Maple Grove #23

Section 3, Township 17S, Range 21. 10 Jun 1925 - North 60 acres of W1/2 of SW1/4 of S3 T17 R21 and south 20 acres of W1/2 of SW1/4 of S3 T17 R21 transferred from Dist. #23 Joint district to #28.

link to locator map

From the “Scratcher” or notebook of Superintendent of Public Instruction Philetus Fales:

Mar. 30, 1868:  “Visited School dist. 23.  Union dist.  good stone house in Miami County.  Readjusted boundaries as per plat.”

Dec. 21, 1869:   “[Term began] Nov. 1st.  Mr. H. Lots, Teacher.  Visited Dec. 21st.  Wilson’s Readers.  Average teacher.”

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From “The hitching post…” column in the Ottawa Herald, a series of articles about early Franklin County schools researched by Bruce Fleming and written by Herald Editor and Publisher Jim Hitch. This article appeared 27 September, 1990.

Maple Grove School, Joint District 23, was located 10 miles east of Ottawa on K-68 to New Hope Church, then two miles south and a little to the east.

Prior to 1860, when the district was formed, taking in land both in Franklin and Miami counties, school was held in an old log school house that stood near Beebe Spring, according to Louise (Miller) Welborn, who furnished much of this history. Three generations of Welborns attended Maple Grove from 1890 through 1960.

The second schoolhouse, which was built of stone, still stands and today has been remodeled into a private residence.

In its day, most farm homes were too small for social gatherings, so the stone school served as a community hall.

It was considered rather luxurious, by students, since the floors were milled wood rather than puncheon (split logs), and benches with backs replaced the backless slabs that had served in the original log school.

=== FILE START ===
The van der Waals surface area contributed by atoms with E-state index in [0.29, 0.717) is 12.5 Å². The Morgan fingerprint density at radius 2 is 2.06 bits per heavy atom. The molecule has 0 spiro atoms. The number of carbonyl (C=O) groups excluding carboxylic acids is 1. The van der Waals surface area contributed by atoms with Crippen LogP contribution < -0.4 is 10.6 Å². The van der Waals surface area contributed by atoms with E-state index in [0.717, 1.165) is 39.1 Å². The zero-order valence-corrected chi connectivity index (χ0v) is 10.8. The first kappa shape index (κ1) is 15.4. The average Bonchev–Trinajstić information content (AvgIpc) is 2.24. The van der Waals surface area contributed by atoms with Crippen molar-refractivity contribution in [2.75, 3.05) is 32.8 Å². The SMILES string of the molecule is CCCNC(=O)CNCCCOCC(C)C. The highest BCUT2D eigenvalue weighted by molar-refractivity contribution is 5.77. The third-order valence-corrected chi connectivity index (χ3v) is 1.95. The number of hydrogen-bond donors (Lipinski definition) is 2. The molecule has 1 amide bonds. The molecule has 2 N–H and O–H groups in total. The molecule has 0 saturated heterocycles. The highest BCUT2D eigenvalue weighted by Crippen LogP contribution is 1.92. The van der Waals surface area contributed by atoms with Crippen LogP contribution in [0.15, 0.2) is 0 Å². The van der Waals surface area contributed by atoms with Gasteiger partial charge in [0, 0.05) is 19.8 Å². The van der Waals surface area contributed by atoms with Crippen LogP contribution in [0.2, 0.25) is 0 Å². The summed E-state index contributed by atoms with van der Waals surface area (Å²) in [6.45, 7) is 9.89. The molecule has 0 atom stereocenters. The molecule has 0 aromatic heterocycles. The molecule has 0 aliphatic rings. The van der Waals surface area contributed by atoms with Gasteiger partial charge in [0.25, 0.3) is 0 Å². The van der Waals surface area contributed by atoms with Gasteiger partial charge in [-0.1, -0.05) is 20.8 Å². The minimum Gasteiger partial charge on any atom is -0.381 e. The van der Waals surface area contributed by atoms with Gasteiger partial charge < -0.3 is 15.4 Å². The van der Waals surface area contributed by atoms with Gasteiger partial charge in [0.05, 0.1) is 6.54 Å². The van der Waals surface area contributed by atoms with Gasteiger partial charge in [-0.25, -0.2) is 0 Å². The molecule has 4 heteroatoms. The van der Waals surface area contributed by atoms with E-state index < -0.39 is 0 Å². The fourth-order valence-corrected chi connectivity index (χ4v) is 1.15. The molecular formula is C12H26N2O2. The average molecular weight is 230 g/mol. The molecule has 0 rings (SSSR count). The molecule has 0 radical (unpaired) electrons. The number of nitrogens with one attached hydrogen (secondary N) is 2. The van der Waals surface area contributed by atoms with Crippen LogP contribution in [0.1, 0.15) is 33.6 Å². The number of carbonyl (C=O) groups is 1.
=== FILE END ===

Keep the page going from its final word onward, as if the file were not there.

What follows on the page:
Before the district was formed, school in the old log hut met only for a few months at a time. Finally classes were discontinued there and several students attended at Stanton, to the south. Most, however, just went without schooling.

Filling that void was the reason Dist. 23 was formed. In 1860, land to the east and north was unsettled open prairie. But settlers came soon and organized Mount Pleasant and Spring Ridge in Miami County.

Nicholas and Dorcas Green deeded one acre to the school district, with the stipulation the school building always would be open for church activities.

A Mr. Fennel traveled each day from Osawatomie to build the school, which was known first as the Green Schoolhouse. Later, after some maple trees were planted, the name was changed to Maple Grove (The name was changed to Victory when the district was consolidated with Mt. Pleasant and Spring Ridge in about 1960.)

Classes were held in the stone building for the last time in 1926. During Christmas vacation that year, the new building, complete with indoor plumbing, was occupied.

The school served, it is believed, through the 1964-65 school year. It also has been remodeled into a private residence.

Students attending that year were Linda Juntz, Christine Hines, Sheryl (Finch) Woodward, Marla McKoon, Chuckie Cook, Warren Eggleston,

Rodney Russell, Pamela (Finch) Sheffield), Violet Ballou, Alvin Ballou, Marilyn Coleman, Gary Manning, Merle McKoon, Roseanne Coleman, Shirley Oyster, Ronald Oyster, Maxine McKoon, Willie Eggleston and Warren Eggleston.

Throughout the joint district’s history, the school superintendent duties were alternated back and forth between counties each 10 years.

Former pupils still living in Franklin County are Maxine (Savedge) Downey, Herbert Downey, Rosie (Finch) Henry, Eunice (Finch) Brockus, Retta (Finch) Bryon, Alice (Finch) Johnson, Arthur Finch, Virgil Finch, Gerald Miller, Ila (Miller) LaFollette, Louise (Miller ) Welborn, Elizabeth (Gardner) Hoyt, Margaret (Power) Eneihen, Lawrence Sonny Eneihen, George Eneihen, Gladys (Carrol) Ledom, Mabel (Carrol) Marks, Wilma (McCullough) Mendel, Gladys (Priddy) Watkins, William Priddy, Helen (Drogieff) Kirkland and Juanita (McDaniel) Schulz.

Some board members were Fred Miller, Fred Graves, Harley Finch, Margaret Eneihen, Harvey Savedge and Orville Hollinger.

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